When an Estate’s Debts Are Greater Than Its’ Assets—Administering the Insolvent Estate

Most wills contain a clause that directs the Executor to pay all taxes and debts of the decedent prior to making any distributions of the assets of the estate.  But what if the taxes and debts of the estate are more than the assets?  How does everyone get paid? What happens to the bequests to the beneficiaries?

The first step is to make an itemized list of all debts of the estate.  Include the balance of all credit cards, personal loans, student loans, car loans, mortgage and home equity loans, medical bills, income taxes, estate taxes, real estate taxes, estimated realtor commissions, administration expenses—everything you can think of.  Then make a list of all of the assets of the estate at their full market value—real property, cars, cash, investments, personal property.  Do no include the value of any asset that has a designated beneficiary, like a 401K, pension, life insurance or IRA.  These types of assets are not considered “probate assets” and do not count towards the net worth of the estate for purposes of determining insolvency. (However, they do count towards the net worth of the estate for purposes of determining if there is estate tax due).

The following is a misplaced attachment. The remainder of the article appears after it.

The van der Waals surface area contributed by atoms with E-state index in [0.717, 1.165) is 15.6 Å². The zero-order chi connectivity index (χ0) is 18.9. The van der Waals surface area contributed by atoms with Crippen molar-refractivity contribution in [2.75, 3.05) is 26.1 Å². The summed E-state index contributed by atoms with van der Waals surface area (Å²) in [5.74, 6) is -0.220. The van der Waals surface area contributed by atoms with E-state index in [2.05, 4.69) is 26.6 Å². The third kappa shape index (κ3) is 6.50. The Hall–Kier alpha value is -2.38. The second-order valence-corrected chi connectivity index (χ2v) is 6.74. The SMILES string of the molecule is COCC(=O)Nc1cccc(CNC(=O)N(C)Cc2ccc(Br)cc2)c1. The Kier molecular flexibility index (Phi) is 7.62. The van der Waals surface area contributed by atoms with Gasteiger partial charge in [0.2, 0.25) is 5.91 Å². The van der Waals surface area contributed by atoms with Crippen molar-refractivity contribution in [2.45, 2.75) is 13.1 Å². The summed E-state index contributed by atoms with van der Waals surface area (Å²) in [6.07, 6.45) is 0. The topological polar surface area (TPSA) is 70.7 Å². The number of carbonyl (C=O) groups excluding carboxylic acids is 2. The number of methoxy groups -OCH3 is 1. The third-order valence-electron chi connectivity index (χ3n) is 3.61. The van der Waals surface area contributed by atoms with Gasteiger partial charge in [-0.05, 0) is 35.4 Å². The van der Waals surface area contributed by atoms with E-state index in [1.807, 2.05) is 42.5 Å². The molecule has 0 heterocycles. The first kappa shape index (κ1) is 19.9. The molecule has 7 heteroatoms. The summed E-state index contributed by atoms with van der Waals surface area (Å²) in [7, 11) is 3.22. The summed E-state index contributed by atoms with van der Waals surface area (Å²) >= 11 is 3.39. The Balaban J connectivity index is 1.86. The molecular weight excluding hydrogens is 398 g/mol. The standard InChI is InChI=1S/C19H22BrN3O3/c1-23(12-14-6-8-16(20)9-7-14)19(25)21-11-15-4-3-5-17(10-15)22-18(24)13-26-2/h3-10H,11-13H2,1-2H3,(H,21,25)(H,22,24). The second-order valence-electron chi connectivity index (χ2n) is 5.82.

Now compare the bottom line of the debts with the bottom line of the assets.  If the debts are more than the assets, you may have an insolvent estate.  If this is the case, you want to send letters to the creditors advising them of the date of death of the debtor.  They will have nine months to make a claim against the estate.  At the end of the nine months, any creditor that hasn’t made a claim is barred from asserting a claim.  At that point, the Executor will need to apply to the court to have the estate declared insolvent, and ask the court’s permission to pay debts in the following order (prescribed by N.J.S.A. 3B:22-2)

  1. Reasonable funeral expenses
  2. Costs and expenses of administration (such as executor commissions, legal fees and accountant fees)
  3. Debts for the reasonable value of services rendered to the decedent by the Office of the Public Guardian for Elderly Adults
  4. Debts and taxes with preference under federal law or the laws of this State
  5. Reasonable medical and hospital expenses of the last illness of the decedent, including compensation of persons attending him
  6. Judgments entered against the decedent according to the priorities of their entries respectively
  7. All other claims

What happens to the gifts to the beneficiaries?  Unfortunately, the beneficiaries are out of luck.  All available monies of the estate are put towards debts, and the beneficiaries receive nothing.